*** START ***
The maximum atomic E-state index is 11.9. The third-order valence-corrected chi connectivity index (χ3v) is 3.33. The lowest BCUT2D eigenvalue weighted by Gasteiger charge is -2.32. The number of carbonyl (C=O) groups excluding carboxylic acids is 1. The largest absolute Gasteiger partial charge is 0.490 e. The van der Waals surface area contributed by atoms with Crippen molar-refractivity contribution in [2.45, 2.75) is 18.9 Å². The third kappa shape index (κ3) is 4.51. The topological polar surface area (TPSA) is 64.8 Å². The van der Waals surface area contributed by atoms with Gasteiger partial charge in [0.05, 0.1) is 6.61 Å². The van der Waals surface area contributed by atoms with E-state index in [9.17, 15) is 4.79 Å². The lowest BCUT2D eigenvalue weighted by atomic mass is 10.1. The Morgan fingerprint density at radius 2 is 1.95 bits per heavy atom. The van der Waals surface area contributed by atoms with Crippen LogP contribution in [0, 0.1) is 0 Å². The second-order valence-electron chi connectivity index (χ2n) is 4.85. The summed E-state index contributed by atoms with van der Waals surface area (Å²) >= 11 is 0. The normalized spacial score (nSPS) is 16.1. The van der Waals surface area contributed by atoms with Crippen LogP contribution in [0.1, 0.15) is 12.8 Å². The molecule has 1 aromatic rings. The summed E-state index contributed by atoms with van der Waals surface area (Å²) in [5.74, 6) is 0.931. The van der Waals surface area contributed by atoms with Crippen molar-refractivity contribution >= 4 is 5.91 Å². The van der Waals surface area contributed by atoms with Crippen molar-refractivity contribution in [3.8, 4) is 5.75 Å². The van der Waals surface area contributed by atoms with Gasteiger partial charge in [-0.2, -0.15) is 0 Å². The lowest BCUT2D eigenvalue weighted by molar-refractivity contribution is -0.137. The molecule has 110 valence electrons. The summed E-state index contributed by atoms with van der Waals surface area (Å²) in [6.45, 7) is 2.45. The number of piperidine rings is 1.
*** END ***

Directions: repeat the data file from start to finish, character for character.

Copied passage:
The maximum atomic E-state index is 11.9. The third-order valence-corrected chi connectivity index (χ3v) is 3.33. The lowest BCUT2D eigenvalue weighted by Gasteiger charge is -2.32. The number of carbonyl (C=O) groups excluding carboxylic acids is 1. The largest absolute Gasteiger partial charge is 0.490 e. The van der Waals surface area contributed by atoms with Crippen molar-refractivity contribution in [2.45, 2.75) is 18.9 Å². The third kappa shape index (κ3) is 4.51. The topological polar surface area (TPSA) is 64.8 Å². The van der Waals surface area contributed by atoms with Gasteiger partial charge in [0.05, 0.1) is 6.61 Å². The van der Waals surface area contributed by atoms with E-state index in [9.17, 15) is 4.79 Å². The lowest BCUT2D eigenvalue weighted by atomic mass is 10.1. The Morgan fingerprint density at radius 2 is 1.95 bits per heavy atom. The van der Waals surface area contributed by atoms with Crippen LogP contribution in [0, 0.1) is 0 Å². The second-order valence-electron chi connectivity index (χ2n) is 4.85. The summed E-state index contributed by atoms with van der Waals surface area (Å²) >= 11 is 0. The normalized spacial score (nSPS) is 16.1. The van der Waals surface area contributed by atoms with Crippen LogP contribution in [0.1, 0.15) is 12.8 Å². The molecule has 1 aromatic rings. The summed E-state index contributed by atoms with van der Waals surface area (Å²) in [5.74, 6) is 0.931. The van der Waals surface area contributed by atoms with Crippen molar-refractivity contribution >= 4 is 5.91 Å². The van der Waals surface area contributed by atoms with Crippen molar-refractivity contribution in [3.8, 4) is 5.75 Å². The van der Waals surface area contributed by atoms with Gasteiger partial charge in [-0.2, -0.15) is 0 Å². The lowest BCUT2D eigenvalue weighted by molar-refractivity contribution is -0.137. The molecule has 110 valence electrons. The summed E-state index contributed by atoms with van der Waals surface area (Å²) in [6.45, 7) is 2.45. The number of piperidine rings is 1.